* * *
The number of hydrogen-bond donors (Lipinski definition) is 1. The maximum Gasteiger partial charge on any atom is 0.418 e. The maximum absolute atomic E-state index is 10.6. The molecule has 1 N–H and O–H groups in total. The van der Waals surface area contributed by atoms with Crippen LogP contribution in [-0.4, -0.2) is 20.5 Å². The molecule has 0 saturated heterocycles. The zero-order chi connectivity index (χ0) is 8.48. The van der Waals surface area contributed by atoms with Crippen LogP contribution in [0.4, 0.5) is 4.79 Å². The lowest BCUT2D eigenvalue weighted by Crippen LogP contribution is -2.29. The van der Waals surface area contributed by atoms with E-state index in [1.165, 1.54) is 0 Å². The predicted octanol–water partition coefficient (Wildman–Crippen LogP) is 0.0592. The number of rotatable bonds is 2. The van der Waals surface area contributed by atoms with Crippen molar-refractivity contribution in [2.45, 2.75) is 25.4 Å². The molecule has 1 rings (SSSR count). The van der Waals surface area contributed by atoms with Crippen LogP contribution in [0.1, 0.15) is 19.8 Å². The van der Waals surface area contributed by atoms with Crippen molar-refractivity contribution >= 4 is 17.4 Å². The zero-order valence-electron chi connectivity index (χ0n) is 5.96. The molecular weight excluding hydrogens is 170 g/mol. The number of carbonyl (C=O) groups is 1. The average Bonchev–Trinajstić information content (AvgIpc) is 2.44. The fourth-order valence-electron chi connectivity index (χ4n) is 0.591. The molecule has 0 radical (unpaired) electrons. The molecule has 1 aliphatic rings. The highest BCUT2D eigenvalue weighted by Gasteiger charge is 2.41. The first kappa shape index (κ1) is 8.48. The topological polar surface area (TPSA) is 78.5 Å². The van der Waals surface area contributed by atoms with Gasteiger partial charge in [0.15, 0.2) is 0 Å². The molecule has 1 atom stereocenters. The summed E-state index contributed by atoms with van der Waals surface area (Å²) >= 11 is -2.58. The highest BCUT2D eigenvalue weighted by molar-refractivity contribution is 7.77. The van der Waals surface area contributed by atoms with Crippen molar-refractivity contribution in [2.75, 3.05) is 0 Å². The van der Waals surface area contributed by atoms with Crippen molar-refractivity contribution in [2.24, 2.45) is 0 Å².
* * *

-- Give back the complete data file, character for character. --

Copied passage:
The number of hydrogen-bond donors (Lipinski definition) is 1. The maximum Gasteiger partial charge on any atom is 0.418 e. The maximum absolute atomic E-state index is 10.6. The molecule has 1 N–H and O–H groups in total. The van der Waals surface area contributed by atoms with Crippen LogP contribution in [-0.4, -0.2) is 20.5 Å². The molecule has 0 saturated heterocycles. The zero-order chi connectivity index (χ0) is 8.48. The van der Waals surface area contributed by atoms with Crippen LogP contribution in [0.4, 0.5) is 4.79 Å². The lowest BCUT2D eigenvalue weighted by Crippen LogP contribution is -2.29. The van der Waals surface area contributed by atoms with E-state index in [1.165, 1.54) is 0 Å². The predicted octanol–water partition coefficient (Wildman–Crippen LogP) is 0.0592. The number of rotatable bonds is 2. The van der Waals surface area contributed by atoms with Crippen molar-refractivity contribution in [2.45, 2.75) is 25.4 Å². The molecule has 1 rings (SSSR count). The van der Waals surface area contributed by atoms with Crippen LogP contribution in [0.1, 0.15) is 19.8 Å². The van der Waals surface area contributed by atoms with Crippen molar-refractivity contribution >= 4 is 17.4 Å². The zero-order valence-electron chi connectivity index (χ0n) is 5.96. The molecular weight excluding hydrogens is 170 g/mol. The number of carbonyl (C=O) groups is 1. The average Bonchev–Trinajstić information content (AvgIpc) is 2.44. The fourth-order valence-electron chi connectivity index (χ4n) is 0.591. The molecule has 0 radical (unpaired) electrons. The molecule has 1 aliphatic rings. The highest BCUT2D eigenvalue weighted by Gasteiger charge is 2.41. The first kappa shape index (κ1) is 8.48. The topological polar surface area (TPSA) is 78.5 Å². The van der Waals surface area contributed by atoms with Gasteiger partial charge in [0.15, 0.2) is 0 Å². The molecule has 1 atom stereocenters. The summed E-state index contributed by atoms with van der Waals surface area (Å²) >= 11 is -2.58. The highest BCUT2D eigenvalue weighted by molar-refractivity contribution is 7.77. The van der Waals surface area contributed by atoms with Crippen molar-refractivity contribution in [2.75, 3.05) is 0 Å². The van der Waals surface area contributed by atoms with Crippen molar-refractivity contribution in [2.24, 2.45) is 0 Å².